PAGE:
Pubdate: Fri, 30 Oct 2015
Source: Honolulu Star-Advertiser (HI)
Copyright: 2015 Associated Press
Author: David Klepper, Associated Press


ALBANY, N.Y. (AP) - New York state will require physicians to 
complete an educational course before they can authorize medical 
marijuana for patients - an unusual mandate not applied to other new 
drugs or seen in other states with medical marijuana programs.

State officials say the 4-1/2-hour, $250 online course will inform 
doctors about a complex drug treatment not covered in medical school. 
But while the investment of time and money is modest, some patient 
advocates worry the inconvenience could discourage physicians from 
participating, ultimately limiting patient access.

Medical marijuana is expected to be available beginning in January, 
18 months after lawmakers and Gov. Andrew Cuomo approved what they 
intended to be a cautious program balancing patient need with 
concerns about abuse.

While many of the other 22 states with comprehensive medical 
marijuana programs offer physicians free, voluntary resources about 
the drug, they haven't required physicians to pay for training before 
they can authorize cannabis.

Only one other drug is subject to a similar training requirement - a 
potent narcotic used to treat opiate addiction - and those rules come 
from the federal government.

"Doctors recommend medications all the time for which they are not 
required to undergo special training," said Julie Netherland, deputy 
state director for the Drug Policy Alliance, a group that supports 
medical marijuana. "Obviously, it is good for doctors to be educated 
about medical cannabis, but the concern is whether this will serve as 
a deterrent. How many doctors will choose to go through this training?"

Under the state's law, cannabis will be made available to patients 
with certain qualifying conditions such as cancer, AIDS, Parkinson's 
and epilepsy if approved by a physician. In addition to the training, 
physicians must register with the state's health department. Only 
tinctures, oils and other nonsmokable forms of cannabis will be available.

Craig Blinderman, a physician who directs adult palliative care at 
Columbia University Medical Center, predicted that only "the most 
motivated" physicians will sign up for the training.

"The vast majority of doctors are not going to do it until their 
patients start asking about it," said Blinderman, who supports 
medical marijuana. "If you live in upstate New York and there is a 
handful of doctors, this is going to be an issue. It may have been a 
little too much to mandate."

Eric Voth disagrees. The Topeka, Kan., physician and chairman of the 
Institute on Global Drug Policy opposes widespread use of marijuana 
as a medicine and said too many states have approved programs with 
few controls.

"We are totally bypassing the FDA. It's just the Wild West," he said,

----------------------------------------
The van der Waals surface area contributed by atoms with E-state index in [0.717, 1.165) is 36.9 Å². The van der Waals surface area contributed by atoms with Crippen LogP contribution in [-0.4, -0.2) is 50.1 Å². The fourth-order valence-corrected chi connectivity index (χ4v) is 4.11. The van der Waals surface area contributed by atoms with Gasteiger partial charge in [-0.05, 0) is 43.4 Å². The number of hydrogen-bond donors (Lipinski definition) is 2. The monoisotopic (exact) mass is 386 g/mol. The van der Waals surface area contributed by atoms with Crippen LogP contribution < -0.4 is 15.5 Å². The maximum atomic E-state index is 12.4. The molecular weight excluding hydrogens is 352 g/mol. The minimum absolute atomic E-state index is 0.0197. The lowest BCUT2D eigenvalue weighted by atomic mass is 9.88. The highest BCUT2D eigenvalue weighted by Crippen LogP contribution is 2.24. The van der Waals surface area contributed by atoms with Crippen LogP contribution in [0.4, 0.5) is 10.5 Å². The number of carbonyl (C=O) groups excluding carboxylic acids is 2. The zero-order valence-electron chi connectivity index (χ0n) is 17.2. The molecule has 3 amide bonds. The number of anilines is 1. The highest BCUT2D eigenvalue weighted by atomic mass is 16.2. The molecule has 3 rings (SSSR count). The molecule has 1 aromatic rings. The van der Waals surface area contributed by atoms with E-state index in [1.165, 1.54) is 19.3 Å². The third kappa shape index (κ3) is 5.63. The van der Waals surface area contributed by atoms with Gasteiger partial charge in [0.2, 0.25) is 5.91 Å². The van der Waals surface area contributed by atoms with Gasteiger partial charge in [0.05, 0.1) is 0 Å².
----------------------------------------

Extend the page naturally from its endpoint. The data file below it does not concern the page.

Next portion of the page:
adding that he supports mandatory training for physicians interested 
in authorizing the drug for patients. "It needs to go beyond that. 
There should also be ongoing oversight of their practices."

Voluntary training courses are available in many states, where 
medical marijuana classes are offered as part of a physician's normal 
continuing education requirements.

Florida's limited medical cannabis program includes the regulation 
perhaps closest to the New York training requirement. A 2014 Florida 
law that has yet to be implemented will allow certain patients to 
obtain marijuana with low levels of tetrahydrocannabinol, or THC, one 
of the drug's active ingredients. That law will require physicians to 
complete a training course offered by the state's medical 
association. The program is so constrained that the National 
Conference of State Legislatures does not include it in its list of 
the 23 states with comprehensive laws.

In New York the training requirement was added by Cuomo during 
negotiations with lawmakers, according to the bill's sponsor, 
Assemblyman Richard Gottfried, D-Manhattan.

"I would have been comfortable without such a requirement," Gottfried 
said. "We generally trust physicians to learn about medications they 
haven't prescribed before without special legal requirements. But I 
don't see it as a problem, and I think it could be helpful."

Meanwhile, patients and their loved ones are growing tired of waiting 
1-1/2 years after the program was approved. Maryanne Houser's 
daughter Amanda, 11, has a form of epilepsy she hopes can be treated 
with cannabis. Houser said she's not opposed to the training 
requirement, but believes the state has delayed for long enough.

"My daughter is suffering," Houser said. "I want my daughter better."
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MAP posted-by: Jay Bergstrom